But school security consultant Ken Trump believes that the ALICE model is one of a number of proposals that "prey on the emotions of anxious parents and educators looking for a 'quick fix' to the complex issues of school safety and emergency planning," he writes on his website.
Trump, who is not related to the president, told ABC News that the focus on active shooter situations leads to school administrators' overlooking other security threats at schools like abductions by noncustodial parents, natural disasters and sexual assaults.
"It's not to say that you shouldn't prepare for active shooters, but we have a tunnel-vision focus on this, and we're losing focus on more day-to-day security issues," he said.
He called on schools to diversify the nature of their lockdown drills as well as the times when they are held, including while students are in class, during lunch or on the playground.
Trump said school administrators should also ask themselves, "Are we crossing the line of reasonableness with some of these over-the-top drills and theories and fads?"
Prevention is key
One group working to stop shootings before a person even plans an attack knows the subject matter all too well. Sandy Hook Promise is a group founded in 2013 by parents of two Sandy Hook victims, and it aims to prevent gun-related deaths and raise awareness about mental health issues.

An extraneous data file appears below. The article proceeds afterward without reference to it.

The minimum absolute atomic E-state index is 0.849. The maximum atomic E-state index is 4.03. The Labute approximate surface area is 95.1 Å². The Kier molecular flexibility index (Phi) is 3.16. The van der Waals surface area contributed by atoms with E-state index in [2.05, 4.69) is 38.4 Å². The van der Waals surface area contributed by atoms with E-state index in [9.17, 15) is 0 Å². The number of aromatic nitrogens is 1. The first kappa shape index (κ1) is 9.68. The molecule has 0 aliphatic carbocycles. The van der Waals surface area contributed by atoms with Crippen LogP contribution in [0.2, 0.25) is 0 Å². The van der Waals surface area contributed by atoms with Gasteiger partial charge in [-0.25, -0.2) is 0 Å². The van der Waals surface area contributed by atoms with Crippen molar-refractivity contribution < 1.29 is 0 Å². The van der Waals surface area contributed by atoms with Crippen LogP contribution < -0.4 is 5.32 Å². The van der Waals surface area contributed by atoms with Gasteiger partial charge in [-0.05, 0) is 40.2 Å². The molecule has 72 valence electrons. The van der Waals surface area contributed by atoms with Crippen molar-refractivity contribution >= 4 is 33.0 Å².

The group holds training sessions at schools nationally, and a number of its initiatives, like one called Start With Hello, address issues surrounding social isolation that it believes can help prevent students from becoming violent.
"Everything that we do at Sandy Hook Promise has the nexus back to what happened with the Sandy Hook shooting," said Mark Barden, one of Sandy Hook Promise's founders, whose son Daniel was killed at the school. Barden said the shooter "was chronically socially isolated."
"We also know that the shooter was planning this for over a year and giving off all of these warning signs," Barden said. "We could have connected this person with the help that he needed before he committed this tragedy."
Barden said that the group has received feedback that its programs have helped prevent at least three school shootings.
He said a school guidance counselor told him that after taking Sandy Hook Promise training, a student at the school said something after the student saw a social media posting from another student that raised concerns. Barden said that officials were "able to uncover a very serious incident that was about to happen and they stopped it because of the model."
"I literally had goosebumps when this guidance counselor [was] telling me this story," Barden said. "To think that after all this work, we're making an actual difference — that's an incredible feeling for me. That’s the ultimate way to honor my little Daniel."